We must next find out how to determine the specific gravity of a precious stone. If the shape of a stone were such that the volume could be readily calculated, then one could easily compare the weight with the volume or with the weight of the same volume of water, and thus get the specific gravity (for a specific gravity number really tells how much heavier a piece of material is than the same volume of water).

Unfortunately the form of most precious stones is such that it would be very difficult to calculate the volume from the measurements, and the latter would be hard to make accurately with small stones. To avoid these difficulties the following ingenious method has been devised:

If a stone is dropped into water it pushes aside, or displaces, a body of water exactly equal in volume to itself. If the water thus displaced were caught and weighed, and the weight of the stone then divided by the weight of the water displaced, we would have the specific gravity number of the stone.

This is precisely what is done in getting the specific gravity of small stones. To make sure of getting an accurate result for the weight of water displaced the following apparatus is used.

THE SPECIFIC GRAVITY BOTTLE. A small flask-like bottle (see Fig. 5) is obtained. This has a tightly fitting ground glass stopper (B). The stopper has a small hole (C) drilled through it lengthwise. If the bottle is filled with water, and the stopper dropped in and tightened, water will squirt out through the small hole in the stopper. On wiping off stopper and bottle we have the bottle exactly full of water. If now the stopper is removed, the stone to be tested (which must of course be smaller than the neck of the bottle) dropped in, and the stopper replaced, exactly as much water will squirt out as is equal in volume to the stone that was dropped in.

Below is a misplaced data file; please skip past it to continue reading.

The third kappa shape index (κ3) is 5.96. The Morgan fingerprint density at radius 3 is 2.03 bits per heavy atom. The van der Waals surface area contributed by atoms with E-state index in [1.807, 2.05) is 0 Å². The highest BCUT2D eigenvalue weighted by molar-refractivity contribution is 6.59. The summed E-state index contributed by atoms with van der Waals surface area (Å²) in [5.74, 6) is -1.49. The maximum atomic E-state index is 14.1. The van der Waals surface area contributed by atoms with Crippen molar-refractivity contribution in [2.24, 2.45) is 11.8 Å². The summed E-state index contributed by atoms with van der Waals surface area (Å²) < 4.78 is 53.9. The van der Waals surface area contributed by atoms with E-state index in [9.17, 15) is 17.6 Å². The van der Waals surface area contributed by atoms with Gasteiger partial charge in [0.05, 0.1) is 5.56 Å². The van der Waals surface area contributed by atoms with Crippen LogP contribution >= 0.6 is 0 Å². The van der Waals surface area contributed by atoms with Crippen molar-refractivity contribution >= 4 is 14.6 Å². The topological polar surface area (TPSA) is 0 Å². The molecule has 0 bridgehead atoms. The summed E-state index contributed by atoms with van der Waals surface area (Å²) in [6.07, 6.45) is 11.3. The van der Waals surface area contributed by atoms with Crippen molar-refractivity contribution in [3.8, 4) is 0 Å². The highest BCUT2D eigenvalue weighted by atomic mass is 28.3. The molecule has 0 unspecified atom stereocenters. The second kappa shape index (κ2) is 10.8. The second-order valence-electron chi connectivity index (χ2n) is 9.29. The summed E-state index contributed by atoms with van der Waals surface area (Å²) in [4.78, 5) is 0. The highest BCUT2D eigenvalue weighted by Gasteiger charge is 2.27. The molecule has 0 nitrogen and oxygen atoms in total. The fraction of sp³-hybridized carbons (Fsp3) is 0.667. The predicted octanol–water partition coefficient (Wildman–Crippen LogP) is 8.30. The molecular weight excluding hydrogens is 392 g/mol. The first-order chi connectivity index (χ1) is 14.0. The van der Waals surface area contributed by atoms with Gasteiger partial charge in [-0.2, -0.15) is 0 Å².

If we had weighed the full bottle with the stone on the pan beside it, and then weighed the bottle with the stone inside it we could now, by subtracting the last weight from the first, find out how much the water, that was displaced, weighed. This is precisely the thing to do. The weight of the stone being known we now have merely to divide the weight of the stone by the weight of the displaced water, and we have the specific gravity number. Reference to a table of specific gravities of precious stones will enable us to name our stone. Such a table follows this lesson.

A SAMPLE CALCULATION. The actual performance of the operation, if one is skilled in weighing, takes less time than it would to read this description. At first one will be slow, and perhaps one should read and re-read this lesson, making sure that all the ideas are clear before trying to put them in practice.

A sample calculation may help make the matter clearer, so one is appended:

Weight of bottle + stone (outside) = 53.51 carats Weight of bottle + stone (inside) = 52.51 carats —————— Weight of water displaced = 1.00 carat —————— Weight of stone = 3.51 carats

Weight of stone 3.51 Specific gravity = ———————- = —— = 3.51 Sp. g. Weight of water 1.00